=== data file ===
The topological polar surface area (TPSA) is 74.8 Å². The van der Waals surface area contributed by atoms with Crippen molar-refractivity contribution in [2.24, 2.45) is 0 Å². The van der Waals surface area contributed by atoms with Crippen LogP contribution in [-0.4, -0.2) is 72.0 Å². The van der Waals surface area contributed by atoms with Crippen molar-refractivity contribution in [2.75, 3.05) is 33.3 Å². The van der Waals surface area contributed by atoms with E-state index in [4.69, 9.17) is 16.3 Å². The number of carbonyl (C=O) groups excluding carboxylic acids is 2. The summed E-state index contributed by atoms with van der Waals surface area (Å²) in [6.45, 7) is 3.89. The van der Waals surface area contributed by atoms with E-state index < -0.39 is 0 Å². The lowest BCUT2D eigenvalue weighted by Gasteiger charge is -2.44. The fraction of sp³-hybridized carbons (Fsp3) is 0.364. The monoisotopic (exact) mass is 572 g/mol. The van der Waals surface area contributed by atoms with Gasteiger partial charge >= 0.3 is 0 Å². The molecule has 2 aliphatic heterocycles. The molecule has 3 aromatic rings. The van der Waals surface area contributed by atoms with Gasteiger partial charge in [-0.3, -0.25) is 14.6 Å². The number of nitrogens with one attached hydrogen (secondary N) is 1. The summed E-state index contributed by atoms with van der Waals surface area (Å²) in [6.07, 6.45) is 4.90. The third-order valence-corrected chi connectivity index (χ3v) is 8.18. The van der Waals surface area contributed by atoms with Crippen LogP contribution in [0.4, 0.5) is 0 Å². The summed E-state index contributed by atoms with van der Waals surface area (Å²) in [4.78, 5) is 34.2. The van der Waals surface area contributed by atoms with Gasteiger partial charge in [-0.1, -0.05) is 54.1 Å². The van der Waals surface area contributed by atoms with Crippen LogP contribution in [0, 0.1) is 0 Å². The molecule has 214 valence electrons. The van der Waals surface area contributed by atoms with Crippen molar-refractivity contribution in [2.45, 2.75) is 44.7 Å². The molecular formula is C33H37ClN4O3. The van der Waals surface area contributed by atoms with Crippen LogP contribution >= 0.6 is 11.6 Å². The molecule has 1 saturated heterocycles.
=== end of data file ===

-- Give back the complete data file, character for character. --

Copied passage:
The topological polar surface area (TPSA) is 74.8 Å². The van der Waals surface area contributed by atoms with Crippen molar-refractivity contribution in [2.24, 2.45) is 0 Å². The van der Waals surface area contributed by atoms with Crippen LogP contribution in [-0.4, -0.2) is 72.0 Å². The van der Waals surface area contributed by atoms with Crippen molar-refractivity contribution in [2.75, 3.05) is 33.3 Å². The van der Waals surface area contributed by atoms with E-state index in [4.69, 9.17) is 16.3 Å². The number of carbonyl (C=O) groups excluding carboxylic acids is 2. The summed E-state index contributed by atoms with van der Waals surface area (Å²) in [6.45, 7) is 3.89. The van der Waals surface area contributed by atoms with E-state index < -0.39 is 0 Å². The lowest BCUT2D eigenvalue weighted by Gasteiger charge is -2.44. The fraction of sp³-hybridized carbons (Fsp3) is 0.364. The monoisotopic (exact) mass is 572 g/mol. The van der Waals surface area contributed by atoms with Gasteiger partial charge >= 0.3 is 0 Å². The molecule has 2 aliphatic heterocycles. The molecule has 3 aromatic rings. The van der Waals surface area contributed by atoms with Gasteiger partial charge in [-0.3, -0.25) is 14.6 Å². The number of nitrogens with one attached hydrogen (secondary N) is 1. The summed E-state index contributed by atoms with van der Waals surface area (Å²) in [6.07, 6.45) is 4.90. The third-order valence-corrected chi connectivity index (χ3v) is 8.18. The van der Waals surface area contributed by atoms with Crippen LogP contribution in [0.4, 0.5) is 0 Å². The summed E-state index contributed by atoms with van der Waals surface area (Å²) in [4.78, 5) is 34.2. The van der Waals surface area contributed by atoms with Gasteiger partial charge in [-0.1, -0.05) is 54.1 Å². The van der Waals surface area contributed by atoms with Crippen LogP contribution in [0, 0.1) is 0 Å². The molecule has 214 valence electrons. The van der Waals surface area contributed by atoms with Crippen molar-refractivity contribution in [2.45, 2.75) is 44.7 Å². The molecular formula is C33H37ClN4O3. The van der Waals surface area contributed by atoms with Crippen LogP contribution >= 0.6 is 11.6 Å². The molecule has 1 saturated heterocycles.